PACIFIC OCEAN - Sailors and Marines aboard the amphibious transport dock ship USS San Diego (LPD 22) weave in and out of passageways as they carry about with their busy schedules. For two Sailors, however, it doesn’t matter how busy their schedules get, they always make time for others in a way that they hope will pay forward - with mentorship.
Cryptologic Technician (Collection) 2nd Class Jarreau Moore and Information Systems Technician 2nd Class Victor Mendez-Lopez, having mentored 15 Sailors and Marines between the two of them, believe that mentorship is the greatest gift that anyone can give another person.
Mendez-Lopez would use the mentorship that he received from Chief Intelligence Specialist Jon Williams and inspiration from the Greek philosopher Socrates as stepping stones and guidelines on how to be a mentor with the right mindset.
“Thanks to the mentorship I received, I learned how to organize my thoughts and eventually became the Sailor that sets the example for everyone else,” said Mendez-Lopez. “Some junior Sailors have never been away from their families and I try to be that person that they can look up to.”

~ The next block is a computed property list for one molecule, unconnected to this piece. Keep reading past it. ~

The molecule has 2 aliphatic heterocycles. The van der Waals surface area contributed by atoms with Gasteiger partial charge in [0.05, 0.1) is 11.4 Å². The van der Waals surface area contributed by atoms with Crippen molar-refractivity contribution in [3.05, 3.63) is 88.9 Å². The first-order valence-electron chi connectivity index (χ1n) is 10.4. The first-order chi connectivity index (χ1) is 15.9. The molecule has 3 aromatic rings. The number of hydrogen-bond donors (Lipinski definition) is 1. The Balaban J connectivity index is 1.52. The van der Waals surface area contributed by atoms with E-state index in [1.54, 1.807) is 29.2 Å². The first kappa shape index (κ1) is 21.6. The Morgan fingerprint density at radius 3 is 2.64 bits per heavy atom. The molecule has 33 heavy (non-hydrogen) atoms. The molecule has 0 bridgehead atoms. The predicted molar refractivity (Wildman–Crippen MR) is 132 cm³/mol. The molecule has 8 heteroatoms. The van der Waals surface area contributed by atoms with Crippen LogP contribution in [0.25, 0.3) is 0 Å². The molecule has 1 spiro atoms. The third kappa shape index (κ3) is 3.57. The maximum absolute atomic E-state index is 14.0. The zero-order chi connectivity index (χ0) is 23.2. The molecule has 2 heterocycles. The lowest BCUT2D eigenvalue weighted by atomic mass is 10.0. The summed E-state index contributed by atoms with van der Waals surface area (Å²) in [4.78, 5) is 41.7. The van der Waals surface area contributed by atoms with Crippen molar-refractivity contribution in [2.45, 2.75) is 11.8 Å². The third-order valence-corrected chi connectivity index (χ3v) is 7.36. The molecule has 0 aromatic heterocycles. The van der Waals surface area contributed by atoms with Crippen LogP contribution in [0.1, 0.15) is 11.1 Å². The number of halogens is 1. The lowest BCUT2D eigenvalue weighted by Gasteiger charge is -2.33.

He also added, “You don’t always have to give advice; sometimes listening is all they need.”
Moore listed Senior Chief Cryptologic Technician (Collection) Justin Miller and Martin Luther King, Jr. as his inspiration.
You must control yourself before you can help others,” said Moore. “If you don’t have self-control then you can’t give advice from inside yourself. The advice you offer must be based off of experience.”
Operations Specialist 2nd Class Michael Gomez has used the advice given to him by Moore and Mendez-Lopez to better his leadership style, and himself as a person.
“I owe a lot of my leadership style to how I was mentored,” said Gomez. “My mentors taught me that communication is the most essential part of mentorship.”
Despite their busy schedules, Moore and Mendez-Lopez are always approachable in the busy passageway and enjoy sitting down with new people.
“I love getting to know people and talking to them,” said Moore. “I found out that by talking to people and offering them console, I also get to know myself a little better.”